By June there were 519 soviets, 28 of which were working class alone, 101 were workers’ and soldiers’, 305 were workers’, soldiers’ and peasants’, the rest being all-class. The majority of these soviets were run by non-working class party activists. Once party militants got into these higher soviets, they controlled the other posts. For instance, Anisimov, the chairman of the soviet of district committees was not elected to any district committee at all — he had been selected by his Menshevik colleagues. In the view of these socialists, clearly some were destined to rule, others to be ruled. The Bolsheviks too were happy to build up majorities for themselves by similar methods. For workers though these city soviets tended to be too slow to help tackle their pressing problems. The local soviets and factory committees acted on their own account without approval from above to get things done. Sometimes they merged at this local district level. Here workers were able to conduct affairs, leaving the intellectuals to speech-making in the city soviets. The local soviets took on economic, political and social problems: food, housing, justice and culture all came within their orbit. They guarded their local autonomy, but were prepared to unite — from below — and an inter-district conference was held in Petrograd. This brought them into conflict with the executive committee of the city Soviet. Similarly in Moscow, the local soviets were much more radical than the Menshevik-run city Soviet.
The Peasants Take The Land
While the workers and soldiers were issuing demands for others to meet, and slowly realising that only they themselves could attain their ends, the peasants were taking direct action. Peasant risings and land seizures were widespread. The peasants carried out their own agrarian reform measures and ignored the Provisional Government which was set against the seizure of land. Peasant committees were formed at the village, volost, uezd (district) and guberniya (regional) levels. Decisions tended to flow upwards: those coming down were only obeyed if they were agreed with. The arguments within the Social Revolutionaries, the peasant party, were no longer of real concern to the peasants. What mattered to them was that the decisions they were taking and the regulations they were adopting on the land issue should be irreversible.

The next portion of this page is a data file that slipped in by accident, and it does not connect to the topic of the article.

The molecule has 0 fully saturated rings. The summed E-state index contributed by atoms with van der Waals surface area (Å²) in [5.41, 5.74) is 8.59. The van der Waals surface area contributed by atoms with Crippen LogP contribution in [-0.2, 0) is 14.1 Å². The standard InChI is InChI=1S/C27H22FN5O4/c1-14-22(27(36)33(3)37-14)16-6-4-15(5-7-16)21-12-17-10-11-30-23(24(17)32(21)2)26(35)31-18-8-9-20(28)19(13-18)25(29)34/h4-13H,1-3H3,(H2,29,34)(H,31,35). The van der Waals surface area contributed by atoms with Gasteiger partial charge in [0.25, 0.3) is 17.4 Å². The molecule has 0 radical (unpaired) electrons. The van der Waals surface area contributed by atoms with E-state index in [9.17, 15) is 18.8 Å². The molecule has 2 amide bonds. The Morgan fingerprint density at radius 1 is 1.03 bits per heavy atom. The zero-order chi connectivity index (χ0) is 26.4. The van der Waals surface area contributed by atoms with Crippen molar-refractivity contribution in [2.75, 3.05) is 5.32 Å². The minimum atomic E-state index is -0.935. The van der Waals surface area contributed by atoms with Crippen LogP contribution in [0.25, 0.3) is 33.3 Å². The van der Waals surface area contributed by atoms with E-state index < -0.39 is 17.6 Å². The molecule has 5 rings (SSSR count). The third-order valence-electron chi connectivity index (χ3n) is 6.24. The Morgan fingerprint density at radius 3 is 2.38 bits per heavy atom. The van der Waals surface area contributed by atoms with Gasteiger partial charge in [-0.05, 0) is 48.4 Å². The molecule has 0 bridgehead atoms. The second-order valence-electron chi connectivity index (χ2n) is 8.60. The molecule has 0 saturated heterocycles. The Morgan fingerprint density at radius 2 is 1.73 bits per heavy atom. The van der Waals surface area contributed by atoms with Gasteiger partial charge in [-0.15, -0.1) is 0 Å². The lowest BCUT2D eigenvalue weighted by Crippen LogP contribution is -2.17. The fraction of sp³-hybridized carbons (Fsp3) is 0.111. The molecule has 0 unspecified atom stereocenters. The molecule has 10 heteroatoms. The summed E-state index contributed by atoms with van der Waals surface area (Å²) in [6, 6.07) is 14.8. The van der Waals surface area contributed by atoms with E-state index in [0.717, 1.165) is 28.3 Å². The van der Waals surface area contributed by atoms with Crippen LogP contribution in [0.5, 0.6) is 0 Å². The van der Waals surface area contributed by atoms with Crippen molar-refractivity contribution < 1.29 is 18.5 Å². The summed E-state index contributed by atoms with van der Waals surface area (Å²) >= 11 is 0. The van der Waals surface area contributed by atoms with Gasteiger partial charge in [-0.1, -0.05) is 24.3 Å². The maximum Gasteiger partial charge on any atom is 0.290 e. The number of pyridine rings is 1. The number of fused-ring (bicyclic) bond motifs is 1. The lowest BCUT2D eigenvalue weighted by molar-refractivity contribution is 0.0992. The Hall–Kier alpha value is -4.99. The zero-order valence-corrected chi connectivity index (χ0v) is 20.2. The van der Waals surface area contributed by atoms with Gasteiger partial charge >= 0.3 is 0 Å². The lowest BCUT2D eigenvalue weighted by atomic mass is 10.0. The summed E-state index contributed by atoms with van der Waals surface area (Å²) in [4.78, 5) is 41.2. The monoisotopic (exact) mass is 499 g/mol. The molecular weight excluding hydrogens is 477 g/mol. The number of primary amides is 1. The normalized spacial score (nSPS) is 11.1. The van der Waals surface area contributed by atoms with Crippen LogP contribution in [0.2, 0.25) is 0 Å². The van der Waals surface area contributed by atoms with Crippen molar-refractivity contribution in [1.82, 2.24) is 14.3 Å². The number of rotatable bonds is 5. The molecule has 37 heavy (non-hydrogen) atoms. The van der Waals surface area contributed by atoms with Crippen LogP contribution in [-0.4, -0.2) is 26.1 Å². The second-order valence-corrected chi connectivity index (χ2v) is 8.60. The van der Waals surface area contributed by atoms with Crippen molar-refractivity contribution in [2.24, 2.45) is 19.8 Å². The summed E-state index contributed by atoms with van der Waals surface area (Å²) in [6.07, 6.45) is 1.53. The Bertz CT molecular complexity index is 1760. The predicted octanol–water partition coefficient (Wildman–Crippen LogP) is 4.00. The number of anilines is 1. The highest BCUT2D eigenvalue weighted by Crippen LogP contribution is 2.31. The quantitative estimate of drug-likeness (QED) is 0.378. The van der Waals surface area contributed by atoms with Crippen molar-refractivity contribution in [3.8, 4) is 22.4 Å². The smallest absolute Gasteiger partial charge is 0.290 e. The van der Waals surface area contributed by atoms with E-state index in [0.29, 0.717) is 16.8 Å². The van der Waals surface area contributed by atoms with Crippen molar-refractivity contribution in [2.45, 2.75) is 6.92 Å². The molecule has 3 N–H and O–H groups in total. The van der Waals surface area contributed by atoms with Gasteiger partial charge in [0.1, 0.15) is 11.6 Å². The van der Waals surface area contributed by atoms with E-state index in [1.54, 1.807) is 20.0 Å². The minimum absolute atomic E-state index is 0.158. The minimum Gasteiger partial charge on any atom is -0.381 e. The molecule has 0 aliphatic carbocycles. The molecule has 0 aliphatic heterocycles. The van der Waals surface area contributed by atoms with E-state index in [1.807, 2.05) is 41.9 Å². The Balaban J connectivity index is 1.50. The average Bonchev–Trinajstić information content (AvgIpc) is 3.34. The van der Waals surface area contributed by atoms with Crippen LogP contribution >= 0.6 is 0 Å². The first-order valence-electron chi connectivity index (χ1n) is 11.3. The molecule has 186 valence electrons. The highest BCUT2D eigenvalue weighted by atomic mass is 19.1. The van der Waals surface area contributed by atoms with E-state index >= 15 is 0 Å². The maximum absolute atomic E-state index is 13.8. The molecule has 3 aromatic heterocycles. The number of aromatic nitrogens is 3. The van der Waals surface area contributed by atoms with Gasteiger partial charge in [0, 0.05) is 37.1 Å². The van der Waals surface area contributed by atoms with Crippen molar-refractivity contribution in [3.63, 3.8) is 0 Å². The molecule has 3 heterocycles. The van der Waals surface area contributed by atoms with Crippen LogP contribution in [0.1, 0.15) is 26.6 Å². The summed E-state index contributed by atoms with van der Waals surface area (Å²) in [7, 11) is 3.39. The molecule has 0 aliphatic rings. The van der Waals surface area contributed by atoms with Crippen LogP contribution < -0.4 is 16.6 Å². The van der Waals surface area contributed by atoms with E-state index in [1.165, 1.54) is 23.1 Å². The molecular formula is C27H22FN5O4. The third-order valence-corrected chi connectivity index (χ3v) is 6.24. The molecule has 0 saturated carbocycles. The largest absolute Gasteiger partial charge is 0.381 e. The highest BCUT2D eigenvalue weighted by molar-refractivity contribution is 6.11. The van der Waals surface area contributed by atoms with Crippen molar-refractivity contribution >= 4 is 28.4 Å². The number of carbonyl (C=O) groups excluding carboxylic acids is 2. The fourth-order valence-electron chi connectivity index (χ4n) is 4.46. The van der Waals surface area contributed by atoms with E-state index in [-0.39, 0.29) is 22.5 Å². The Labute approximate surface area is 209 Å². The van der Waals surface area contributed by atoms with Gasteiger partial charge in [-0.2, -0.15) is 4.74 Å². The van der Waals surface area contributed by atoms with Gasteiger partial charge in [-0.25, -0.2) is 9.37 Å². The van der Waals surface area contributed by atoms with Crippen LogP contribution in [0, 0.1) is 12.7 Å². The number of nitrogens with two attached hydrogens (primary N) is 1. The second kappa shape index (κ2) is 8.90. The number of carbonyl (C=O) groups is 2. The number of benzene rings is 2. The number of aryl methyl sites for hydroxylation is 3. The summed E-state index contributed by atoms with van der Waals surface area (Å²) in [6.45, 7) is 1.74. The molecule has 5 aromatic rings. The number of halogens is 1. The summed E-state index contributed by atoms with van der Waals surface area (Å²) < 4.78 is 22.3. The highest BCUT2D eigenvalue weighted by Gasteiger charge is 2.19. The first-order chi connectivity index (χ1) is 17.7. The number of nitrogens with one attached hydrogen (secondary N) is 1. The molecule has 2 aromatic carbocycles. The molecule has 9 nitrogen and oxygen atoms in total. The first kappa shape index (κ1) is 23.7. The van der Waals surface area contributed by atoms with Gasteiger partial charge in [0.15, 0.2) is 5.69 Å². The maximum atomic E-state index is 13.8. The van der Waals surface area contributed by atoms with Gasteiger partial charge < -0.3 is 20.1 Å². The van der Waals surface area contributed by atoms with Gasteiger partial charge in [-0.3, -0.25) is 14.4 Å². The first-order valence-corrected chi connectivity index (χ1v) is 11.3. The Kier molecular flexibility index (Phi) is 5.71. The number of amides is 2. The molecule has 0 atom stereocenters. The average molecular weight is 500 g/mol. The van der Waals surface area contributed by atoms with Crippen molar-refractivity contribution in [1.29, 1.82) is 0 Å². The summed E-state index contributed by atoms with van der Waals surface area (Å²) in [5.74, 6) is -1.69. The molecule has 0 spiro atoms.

The image of the peasants as a mass of ignorant anti-socialists, in a sea of which Russia’s workers would drown, is quite wrong. They set to running their own affairs with enthusiasm: illiteracy was no bar to their abilities. The 45 elected members of the Peasant Committee of Novochastky uezd said they would “organise the new society”. The Peasant Convention of Penza on May 15th was composed of illiterate peasants with a single literate teacher to take down their resolutions. They called on owners “to apply its decisions and freely give their property to the (volost) land committee so as to avoid illegal occupation by individual peasants’ “  The convention set out to control rents, sort out the amounts of land each person or family unit could have, supervise the harvests and ensure an efficient utilisation of the land. The peasant assembly of Samara showed the peasants’ great impatience with the politicians over the land question. A peasant shouted at a Menshevik “We always have to wait, you ass, don’t play the fool with us.” They paid scant regard to the ‘legality’ of their actions — “That bunch of lawyers again,” said one, “saying they’re on our side, but we know different; they’ll betray us.”  Lenin’s Decree on Land could do no more than recognise a fait accompli: 65 out of 70 peasant soviets had already divided the land.